Whitten, who represents both the County and the EDA, said the firm would represent the EDA on a “specific legal matter.” He said the firm already represents the county and EDA on bond counsel issues, but the matter for which the firm was hired was a different matter.

When asked if there was a conflict of interest, with Whitten representing both the County and the EDA, Whitten stated, “It is not a conflict if the County and EDA are not adverse parties to each other, and both political subdivisions agree to my representation of both bodies. If the County wanted to take action against the EDA for any reason, there would be a conflict, and I would recuse myself.”

Warren County, on Dec. 21 approved an expense of $90,000 payment to an unidentified financial consultant who has been looking into overpayments the town and county made to the EDA relating to debt service.

On Dec. 20, Jennifer McDonald, former EDA executive director, resigned from that position after the EDA board held a number of closed sessions regarding debt and accounting services. See related story: EDA Director McDonald submits a resignation by email prior to Thursday meeting

On Oct. 31 Royal Examiner broke the story that the EDA had overcharged the Town of Front Royal over $291,278.264. See related story: EDA may owe Town of Front Royal nearly $300K

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EDA in Focus

County authorizes legal contract for EDA accounting and debt service work



Familiar ground: Sands Anderson attorney Dan Siegel, standing, presenting information on the Valley Health hospital construction bond issue to the EDA Board of Directors last May - Royal Examiner File Photos

Following a 45-minute closed session added to the Tuesday morning, January 8, meeting agenda of the Warren County Board of Supervisors, a motion authorizing an expenditure of “up to $50,000” to contract the law firm of Sands Anderson “to provide legal counsel on a specific matter” to the Front Royal-Warren County Economic Development Authority (EDA) was approved unanimously.

The closed session was called for “consultation with legal counsel on legal advice related to accounting and debt services”.

Queried later as to whether the contract for legal services to the EDA might indicate a potential conflict of interest between his roles as both County and EDA attorney, Dan Whitten indicated that rather, it simply reflected that he did not have the time to devote to the ongoing exploration of EDA finances.

Richmond-based Sands Anderson is the firm that Dan Siegel, who has acted as bond counsel for the EDA on projects including the recent Valley Health hospital construction loan, is employed by. Over the years Siegel has often appeared with another Richmond-based bond consultant, Ted Cole of Davenport & Company, before the supervisors. Davenport & Company has long served as a financial and bond consultant to the county government.

“We hope it doesn’t get to $50,000, but if it did they’d have to come back for approval of further funding,” Whitten said of the contract for legal services from Sands Anderson.

On December 21, the County Supervisors approved a contingency fund payment of $90,000 to an unnamed consultant for three months of work on EDA finances. See related story: Warren County will pay 90000 to outside consultant in audit of EDA finances

With the county government propping up some unexpected EDA operating expenses, Whitten did note that the County began this fiscal year on the plus side with the EDA, contributing half – $54,000 – of what it had given the EDA in operating expenses the previous year ($108,000).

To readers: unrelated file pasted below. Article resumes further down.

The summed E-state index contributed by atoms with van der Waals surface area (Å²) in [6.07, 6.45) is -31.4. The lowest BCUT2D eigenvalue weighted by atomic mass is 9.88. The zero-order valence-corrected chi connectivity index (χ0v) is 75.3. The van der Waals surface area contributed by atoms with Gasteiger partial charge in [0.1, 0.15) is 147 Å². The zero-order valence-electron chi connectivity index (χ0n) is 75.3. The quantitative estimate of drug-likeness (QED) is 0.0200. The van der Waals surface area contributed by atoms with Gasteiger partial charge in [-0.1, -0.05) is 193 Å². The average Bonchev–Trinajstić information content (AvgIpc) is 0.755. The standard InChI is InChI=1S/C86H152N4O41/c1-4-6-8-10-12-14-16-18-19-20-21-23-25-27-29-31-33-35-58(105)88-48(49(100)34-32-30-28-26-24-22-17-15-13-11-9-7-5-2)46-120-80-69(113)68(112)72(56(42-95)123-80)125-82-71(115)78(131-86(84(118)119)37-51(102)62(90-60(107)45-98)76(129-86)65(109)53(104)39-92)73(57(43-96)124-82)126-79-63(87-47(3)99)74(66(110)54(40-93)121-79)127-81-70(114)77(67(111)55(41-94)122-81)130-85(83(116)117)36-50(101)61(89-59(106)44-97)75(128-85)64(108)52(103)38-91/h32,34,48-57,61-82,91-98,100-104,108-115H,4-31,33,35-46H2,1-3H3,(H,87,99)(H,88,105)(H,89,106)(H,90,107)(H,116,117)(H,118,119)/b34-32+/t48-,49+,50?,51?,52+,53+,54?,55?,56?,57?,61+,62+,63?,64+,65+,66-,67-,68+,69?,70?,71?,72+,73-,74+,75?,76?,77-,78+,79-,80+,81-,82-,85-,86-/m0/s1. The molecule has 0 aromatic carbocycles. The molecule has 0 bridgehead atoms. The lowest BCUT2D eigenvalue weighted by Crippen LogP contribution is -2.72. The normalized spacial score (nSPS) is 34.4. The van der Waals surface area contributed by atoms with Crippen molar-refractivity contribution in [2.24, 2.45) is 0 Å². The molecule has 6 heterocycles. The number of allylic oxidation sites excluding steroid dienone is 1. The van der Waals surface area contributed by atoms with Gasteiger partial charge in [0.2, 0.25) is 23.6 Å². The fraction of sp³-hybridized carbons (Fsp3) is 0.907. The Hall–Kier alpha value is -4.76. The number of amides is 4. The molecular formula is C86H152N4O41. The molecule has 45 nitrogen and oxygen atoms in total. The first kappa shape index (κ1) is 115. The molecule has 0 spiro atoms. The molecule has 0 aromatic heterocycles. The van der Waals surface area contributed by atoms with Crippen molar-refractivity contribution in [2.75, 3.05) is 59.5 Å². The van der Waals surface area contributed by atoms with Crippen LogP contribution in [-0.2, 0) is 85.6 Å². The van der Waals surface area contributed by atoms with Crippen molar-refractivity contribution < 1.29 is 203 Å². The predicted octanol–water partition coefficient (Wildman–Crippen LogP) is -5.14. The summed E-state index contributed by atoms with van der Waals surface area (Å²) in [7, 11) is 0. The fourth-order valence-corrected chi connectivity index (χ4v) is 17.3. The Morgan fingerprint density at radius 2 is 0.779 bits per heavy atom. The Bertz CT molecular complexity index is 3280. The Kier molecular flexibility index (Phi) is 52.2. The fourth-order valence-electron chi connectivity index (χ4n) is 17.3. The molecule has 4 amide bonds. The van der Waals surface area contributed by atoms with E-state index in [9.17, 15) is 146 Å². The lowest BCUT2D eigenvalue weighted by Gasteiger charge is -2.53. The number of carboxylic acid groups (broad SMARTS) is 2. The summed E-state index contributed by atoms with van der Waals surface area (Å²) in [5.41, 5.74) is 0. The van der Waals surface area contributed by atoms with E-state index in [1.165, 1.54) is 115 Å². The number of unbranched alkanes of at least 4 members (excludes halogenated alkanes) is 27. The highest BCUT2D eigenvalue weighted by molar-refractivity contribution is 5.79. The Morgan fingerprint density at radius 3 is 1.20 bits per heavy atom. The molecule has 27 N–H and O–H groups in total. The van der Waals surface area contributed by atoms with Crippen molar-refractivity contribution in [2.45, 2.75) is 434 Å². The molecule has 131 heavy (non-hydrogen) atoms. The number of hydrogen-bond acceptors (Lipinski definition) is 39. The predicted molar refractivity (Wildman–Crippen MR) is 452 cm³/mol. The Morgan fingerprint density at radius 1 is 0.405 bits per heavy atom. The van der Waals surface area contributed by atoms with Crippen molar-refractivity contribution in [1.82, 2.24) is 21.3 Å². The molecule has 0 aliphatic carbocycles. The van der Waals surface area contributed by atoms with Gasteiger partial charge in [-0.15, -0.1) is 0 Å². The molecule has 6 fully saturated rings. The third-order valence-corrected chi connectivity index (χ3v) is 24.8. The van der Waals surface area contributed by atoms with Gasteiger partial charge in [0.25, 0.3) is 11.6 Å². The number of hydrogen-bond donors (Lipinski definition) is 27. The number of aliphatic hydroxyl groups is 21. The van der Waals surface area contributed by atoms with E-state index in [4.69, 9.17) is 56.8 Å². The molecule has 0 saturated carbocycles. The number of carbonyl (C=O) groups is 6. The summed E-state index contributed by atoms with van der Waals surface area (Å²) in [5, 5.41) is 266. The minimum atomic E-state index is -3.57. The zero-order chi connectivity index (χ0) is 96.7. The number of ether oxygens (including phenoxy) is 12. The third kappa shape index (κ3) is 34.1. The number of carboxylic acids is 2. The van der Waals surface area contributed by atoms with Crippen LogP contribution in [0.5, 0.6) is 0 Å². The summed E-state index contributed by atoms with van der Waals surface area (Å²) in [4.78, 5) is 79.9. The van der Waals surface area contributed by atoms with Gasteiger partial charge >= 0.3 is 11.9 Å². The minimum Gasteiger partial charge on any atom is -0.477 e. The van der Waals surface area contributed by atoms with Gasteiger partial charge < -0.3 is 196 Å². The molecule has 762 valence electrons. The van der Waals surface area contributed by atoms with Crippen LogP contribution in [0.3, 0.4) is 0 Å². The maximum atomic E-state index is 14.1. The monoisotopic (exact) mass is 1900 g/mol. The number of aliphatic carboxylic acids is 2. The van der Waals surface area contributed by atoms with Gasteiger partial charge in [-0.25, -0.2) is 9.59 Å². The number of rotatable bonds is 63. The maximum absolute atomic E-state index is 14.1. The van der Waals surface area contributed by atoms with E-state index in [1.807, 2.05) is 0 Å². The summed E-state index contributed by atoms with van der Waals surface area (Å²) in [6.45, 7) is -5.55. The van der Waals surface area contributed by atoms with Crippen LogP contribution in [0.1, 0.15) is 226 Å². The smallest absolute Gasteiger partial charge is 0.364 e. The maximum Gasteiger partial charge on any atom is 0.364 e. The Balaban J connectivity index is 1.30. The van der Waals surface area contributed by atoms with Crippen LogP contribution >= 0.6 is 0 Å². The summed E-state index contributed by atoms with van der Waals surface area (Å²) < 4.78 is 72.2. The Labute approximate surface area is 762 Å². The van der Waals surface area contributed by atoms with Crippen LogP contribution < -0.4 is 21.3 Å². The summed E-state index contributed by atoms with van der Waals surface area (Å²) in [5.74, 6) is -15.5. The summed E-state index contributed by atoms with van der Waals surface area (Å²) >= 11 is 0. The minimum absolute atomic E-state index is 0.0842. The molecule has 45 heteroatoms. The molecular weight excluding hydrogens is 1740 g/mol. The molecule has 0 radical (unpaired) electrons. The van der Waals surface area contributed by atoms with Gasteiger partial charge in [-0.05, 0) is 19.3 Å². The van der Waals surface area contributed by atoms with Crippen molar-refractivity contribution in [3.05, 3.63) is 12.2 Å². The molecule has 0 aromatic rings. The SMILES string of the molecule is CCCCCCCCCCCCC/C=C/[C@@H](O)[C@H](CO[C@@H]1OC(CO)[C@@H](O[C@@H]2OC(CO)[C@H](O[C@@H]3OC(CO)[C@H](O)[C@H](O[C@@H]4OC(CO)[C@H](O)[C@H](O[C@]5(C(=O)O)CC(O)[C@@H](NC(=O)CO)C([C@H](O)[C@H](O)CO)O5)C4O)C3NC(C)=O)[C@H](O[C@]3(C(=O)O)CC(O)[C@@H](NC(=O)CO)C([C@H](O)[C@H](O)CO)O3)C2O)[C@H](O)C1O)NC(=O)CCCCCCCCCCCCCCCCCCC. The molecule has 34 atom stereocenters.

Both the Town and County governments, as well as the EDA board have had a series of closed sessions in recent months regarding accounting and debt service issues in the wake of the discovery of accounting irregularities by Town Finance Director B. J. Wilson. As Royal Examiner’s Norma Jean Shaw first reported, the Town Finance Department discovered debt service overpayments totaling over $291,000 to the EDA over an eight-year period.

A final number on overpayments on the town side or whether there are similar issues on the county side is not expected until the final report of the current audit of EDA finances is concluded. Whitten said it is hoped the audit will be completed in time to be

presented to the EDA Board of Directors at its monthly meeting of January 25. However Whitten noted a final report could take longer, depending on what is discovered over the course of the exploration of EDA finances.

Siegel, center, gets signatures on approval of Valley Health construction bond issue from former EDA Executive Director Jennifer McDonald and then-EDA Board Chair Greg Drescher.

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EDA in Focus

EDA to consider interim director appointment, get audit update this week



The EDA board comes out of closed session on Dec. 20 to accept the resignation of Executive Director Jennifer McDonald. Royal Examiner File Photo

The Front Royal-Warren County Economic Development Authority has announced a special meeting for Thursday, January 10, 2019. Barring last-minute agenda alterations, the 10 a.m. meeting will immediately adjourn to closed session to discuss three topics: 1/ appointment of an interim executive director; 2/ discussion with legal counsel regarding the ongoing audit and investigation of EDA debt and accounting services; and 3/ discussion of a prospective business or industry locating or expanding in the Happy Creek Area.

It is the first two items that are of the most interest in the wake of the resignation of Executive Director Jennifer McDonald by e-mail shortly before the EDA board’s last closed meeting of December 20. That special meeting also immediately went into closed session to discuss McDonald’s job performance and the ongoing audit of EDA debt and accounting service practices. Acceptance of her resignation letter was announced following the closed meeting.  See related story:   EDA Director McDonald submits resignation by email prior to Thursday meeting